Staying or leaving: the dilemma for Venezuelan migrants amid Covid-19 crisis

By Daniela Brik

Quito, Apr 16 (efe-epa).- Venezuelan migrants face the dilemma of risking hunger, lack of work and the advancing Covid-19 pandemic or retracing their steps back to their home country.

Thousands of displaced citizens from the crisis-hit nation are facing this impossible decision throughout Latin America, especially in countries such as Ecuador.

Ricardo Castillo, who lives in southern Quito, says his family does not have enough to eat despite the food assistance they receive.

“We are at home taking care of ourselves and we have paid a month (of rent), but we do not even have enough to eat. The only help we have received was a lunch cover,” he explains.

Like many other Venezuelans, thousands according to NGOs, he plans to return to his country, this time fleeing not from a humanitarian crisis but from the outbreak.

The trip will be particularly arduous as the journey will have to be made on foot, plagued by hunger, poverty and health services that cannot cope with the threat of the virus.

Castillo has lived in Ecuador for almost two years with his wife and two children, aged 10 and 11, but says they have no choice but to return to their birth country.

“Because we no longer have a stable job. Yes, we are going to leave,” says the former construction worker.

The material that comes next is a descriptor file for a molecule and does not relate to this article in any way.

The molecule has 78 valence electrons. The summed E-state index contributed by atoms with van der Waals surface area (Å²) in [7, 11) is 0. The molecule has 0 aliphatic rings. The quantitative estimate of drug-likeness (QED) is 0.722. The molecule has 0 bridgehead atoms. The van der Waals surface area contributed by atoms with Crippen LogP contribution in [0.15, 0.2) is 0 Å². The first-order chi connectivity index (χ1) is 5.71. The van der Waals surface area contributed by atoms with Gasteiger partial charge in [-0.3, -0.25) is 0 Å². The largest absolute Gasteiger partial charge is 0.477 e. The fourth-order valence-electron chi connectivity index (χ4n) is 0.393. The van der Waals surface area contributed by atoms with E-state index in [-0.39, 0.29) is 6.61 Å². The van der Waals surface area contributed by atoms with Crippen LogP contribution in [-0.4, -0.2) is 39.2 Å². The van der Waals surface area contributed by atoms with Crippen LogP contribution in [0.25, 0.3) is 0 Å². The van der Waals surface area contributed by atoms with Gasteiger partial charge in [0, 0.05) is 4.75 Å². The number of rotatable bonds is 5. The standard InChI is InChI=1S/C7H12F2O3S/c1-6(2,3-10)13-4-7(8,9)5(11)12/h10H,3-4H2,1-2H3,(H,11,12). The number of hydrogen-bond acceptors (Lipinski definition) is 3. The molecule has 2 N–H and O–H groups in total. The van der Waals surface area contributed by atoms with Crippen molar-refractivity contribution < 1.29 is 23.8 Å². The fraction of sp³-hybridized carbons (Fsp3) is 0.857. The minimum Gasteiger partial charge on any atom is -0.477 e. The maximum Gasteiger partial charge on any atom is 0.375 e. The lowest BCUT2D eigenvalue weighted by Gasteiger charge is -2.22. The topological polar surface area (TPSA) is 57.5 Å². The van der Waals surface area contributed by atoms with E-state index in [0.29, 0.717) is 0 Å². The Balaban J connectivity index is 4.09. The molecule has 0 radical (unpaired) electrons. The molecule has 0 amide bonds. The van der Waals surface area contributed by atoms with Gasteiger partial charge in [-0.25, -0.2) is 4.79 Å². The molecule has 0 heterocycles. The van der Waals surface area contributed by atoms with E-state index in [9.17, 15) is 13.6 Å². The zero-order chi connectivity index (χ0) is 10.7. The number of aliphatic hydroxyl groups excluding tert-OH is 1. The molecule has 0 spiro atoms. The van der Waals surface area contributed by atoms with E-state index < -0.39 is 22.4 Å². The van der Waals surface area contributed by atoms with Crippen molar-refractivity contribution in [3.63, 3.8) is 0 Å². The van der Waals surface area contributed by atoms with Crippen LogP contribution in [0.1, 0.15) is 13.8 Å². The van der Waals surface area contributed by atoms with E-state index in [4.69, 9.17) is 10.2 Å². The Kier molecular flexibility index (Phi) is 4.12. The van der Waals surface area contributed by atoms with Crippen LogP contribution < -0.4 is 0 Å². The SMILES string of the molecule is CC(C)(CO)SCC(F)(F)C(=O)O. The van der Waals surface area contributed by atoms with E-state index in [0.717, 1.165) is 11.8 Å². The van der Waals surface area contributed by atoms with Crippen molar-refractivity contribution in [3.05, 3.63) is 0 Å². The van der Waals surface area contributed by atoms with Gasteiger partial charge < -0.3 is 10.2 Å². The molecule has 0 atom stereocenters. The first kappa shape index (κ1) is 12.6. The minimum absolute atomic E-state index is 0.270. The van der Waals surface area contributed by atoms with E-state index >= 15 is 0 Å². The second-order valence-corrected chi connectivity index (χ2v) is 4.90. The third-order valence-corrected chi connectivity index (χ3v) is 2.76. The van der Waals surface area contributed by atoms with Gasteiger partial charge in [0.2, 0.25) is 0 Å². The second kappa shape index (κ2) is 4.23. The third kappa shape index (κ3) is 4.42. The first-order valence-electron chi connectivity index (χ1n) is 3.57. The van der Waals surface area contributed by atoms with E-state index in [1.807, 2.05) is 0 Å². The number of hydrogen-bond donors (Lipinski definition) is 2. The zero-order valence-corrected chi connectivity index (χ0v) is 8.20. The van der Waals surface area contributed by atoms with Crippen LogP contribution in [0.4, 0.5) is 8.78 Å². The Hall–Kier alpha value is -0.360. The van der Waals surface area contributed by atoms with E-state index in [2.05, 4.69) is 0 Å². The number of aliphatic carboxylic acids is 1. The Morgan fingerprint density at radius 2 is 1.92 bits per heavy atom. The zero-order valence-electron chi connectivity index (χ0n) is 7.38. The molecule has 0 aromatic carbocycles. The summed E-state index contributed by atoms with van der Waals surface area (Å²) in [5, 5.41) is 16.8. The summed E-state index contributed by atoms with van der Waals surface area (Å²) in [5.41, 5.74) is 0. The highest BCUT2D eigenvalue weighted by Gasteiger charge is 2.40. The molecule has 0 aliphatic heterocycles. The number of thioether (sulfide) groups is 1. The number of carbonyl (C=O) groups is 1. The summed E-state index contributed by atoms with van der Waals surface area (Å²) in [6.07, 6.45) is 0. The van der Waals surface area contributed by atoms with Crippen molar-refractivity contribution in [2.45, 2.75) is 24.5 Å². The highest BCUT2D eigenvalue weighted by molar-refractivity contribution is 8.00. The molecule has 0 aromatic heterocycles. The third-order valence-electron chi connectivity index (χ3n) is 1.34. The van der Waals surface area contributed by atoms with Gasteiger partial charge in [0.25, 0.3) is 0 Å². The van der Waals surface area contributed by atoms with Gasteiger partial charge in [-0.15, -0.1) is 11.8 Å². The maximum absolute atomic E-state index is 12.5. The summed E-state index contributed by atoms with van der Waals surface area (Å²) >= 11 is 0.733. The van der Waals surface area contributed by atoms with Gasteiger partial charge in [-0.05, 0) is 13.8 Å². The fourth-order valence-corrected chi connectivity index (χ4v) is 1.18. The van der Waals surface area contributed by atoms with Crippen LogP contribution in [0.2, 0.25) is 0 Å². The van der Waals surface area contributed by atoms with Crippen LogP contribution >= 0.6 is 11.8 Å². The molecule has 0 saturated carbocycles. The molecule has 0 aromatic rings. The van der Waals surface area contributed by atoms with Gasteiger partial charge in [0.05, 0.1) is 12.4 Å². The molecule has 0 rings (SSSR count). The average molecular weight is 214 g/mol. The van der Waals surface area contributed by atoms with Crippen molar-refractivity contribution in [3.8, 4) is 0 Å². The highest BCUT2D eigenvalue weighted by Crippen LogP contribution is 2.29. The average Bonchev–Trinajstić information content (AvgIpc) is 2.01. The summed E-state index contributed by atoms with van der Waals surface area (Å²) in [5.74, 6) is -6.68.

Their route is unclear but Castillo says they have been offered help to get to Cúcuta, a city on the border between Colombia and Venezuela.

In Colombia the government has announced a humanitarian corridor to allow Venezuelans to travel from Cali, in the southwest, back to their home country but no such scheme exists in Ecuador.

Ecuadorian authorities closed the land borders in mid-March, when a state of emergency was declared over the pandemic, banning the entry or exit of anyone, regardless of their nationality.

Ecuador’s interior minister María Paula Romo tells Efe there is concern about people who want to travel from Peru to Ecuador and from Ecuador to Colombia to return to Venezuela.

She says that providing a corridor like in neighbouring Colombia “is not something that has been analysed and at this moment the Colombian border with Ecuador is closed”.

Official crossings between Peru and Colombia have been closed and the military has clamped down on up to 200 illegal points of entry, according to the International Organization for Migration.

The situation has led to many Venezuelans leaving Ecuador, which has been one of the worst affected countries in the area with around 8,000 confirmed infections and 390 deaths.

Virginia Ruiz, 33, from Falcón State in Venezuela, tells Efe that she survives on $10 a day which she earns delivering food on a bike between 8 am and 2 pm when a curfew takes effect.

“There are many people who want to go back because the companies have closed due to the coronavirus and they have no savings,” she adds.

Daniel Regalado, director of the Civil Association of Venezuela in Ecuador, says that beyond the problems of quarantines and a lack of medical care, Venezuelans are facing famine.

Many have also suffered forced evictions due to the impossibility of paying rent or are trapped in their homes because landlords have threatened to take back the property or remove their belongings if they leave.

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